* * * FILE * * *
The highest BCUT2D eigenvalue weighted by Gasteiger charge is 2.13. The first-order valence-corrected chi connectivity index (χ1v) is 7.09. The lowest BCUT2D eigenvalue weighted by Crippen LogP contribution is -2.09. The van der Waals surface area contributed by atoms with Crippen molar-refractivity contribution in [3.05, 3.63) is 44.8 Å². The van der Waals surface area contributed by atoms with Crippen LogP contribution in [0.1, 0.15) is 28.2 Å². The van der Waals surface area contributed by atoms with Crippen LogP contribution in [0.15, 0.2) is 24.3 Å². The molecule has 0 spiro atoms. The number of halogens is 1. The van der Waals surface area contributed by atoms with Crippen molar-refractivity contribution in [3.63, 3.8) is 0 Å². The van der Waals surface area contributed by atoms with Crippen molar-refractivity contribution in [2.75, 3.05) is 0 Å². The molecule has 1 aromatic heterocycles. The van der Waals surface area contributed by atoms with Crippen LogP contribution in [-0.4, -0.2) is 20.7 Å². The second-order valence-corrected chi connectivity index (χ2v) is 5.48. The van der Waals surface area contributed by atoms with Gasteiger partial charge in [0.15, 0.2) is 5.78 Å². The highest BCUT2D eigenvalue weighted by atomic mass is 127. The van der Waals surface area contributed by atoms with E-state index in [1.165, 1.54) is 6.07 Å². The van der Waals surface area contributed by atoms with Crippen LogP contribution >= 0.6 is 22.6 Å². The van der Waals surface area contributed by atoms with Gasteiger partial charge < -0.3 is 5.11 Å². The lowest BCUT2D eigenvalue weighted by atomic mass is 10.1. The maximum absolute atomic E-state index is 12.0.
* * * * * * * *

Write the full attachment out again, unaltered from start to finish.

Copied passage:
The highest BCUT2D eigenvalue weighted by Gasteiger charge is 2.13. The first-order valence-corrected chi connectivity index (χ1v) is 7.09. The lowest BCUT2D eigenvalue weighted by Crippen LogP contribution is -2.09. The van der Waals surface area contributed by atoms with Crippen molar-refractivity contribution in [3.05, 3.63) is 44.8 Å². The van der Waals surface area contributed by atoms with Crippen LogP contribution in [0.1, 0.15) is 28.2 Å². The van der Waals surface area contributed by atoms with Crippen LogP contribution in [0.15, 0.2) is 24.3 Å². The molecule has 0 spiro atoms. The number of halogens is 1. The van der Waals surface area contributed by atoms with Crippen molar-refractivity contribution in [3.63, 3.8) is 0 Å². The van der Waals surface area contributed by atoms with Crippen molar-refractivity contribution in [2.75, 3.05) is 0 Å². The molecule has 1 aromatic heterocycles. The van der Waals surface area contributed by atoms with Crippen LogP contribution in [-0.4, -0.2) is 20.7 Å². The second-order valence-corrected chi connectivity index (χ2v) is 5.48. The van der Waals surface area contributed by atoms with Gasteiger partial charge in [0.15, 0.2) is 5.78 Å². The highest BCUT2D eigenvalue weighted by atomic mass is 127. The van der Waals surface area contributed by atoms with E-state index in [1.165, 1.54) is 6.07 Å². The van der Waals surface area contributed by atoms with Crippen LogP contribution >= 0.6 is 22.6 Å². The van der Waals surface area contributed by atoms with Gasteiger partial charge < -0.3 is 5.11 Å². The lowest BCUT2D eigenvalue weighted by atomic mass is 10.1. The maximum absolute atomic E-state index is 12.0.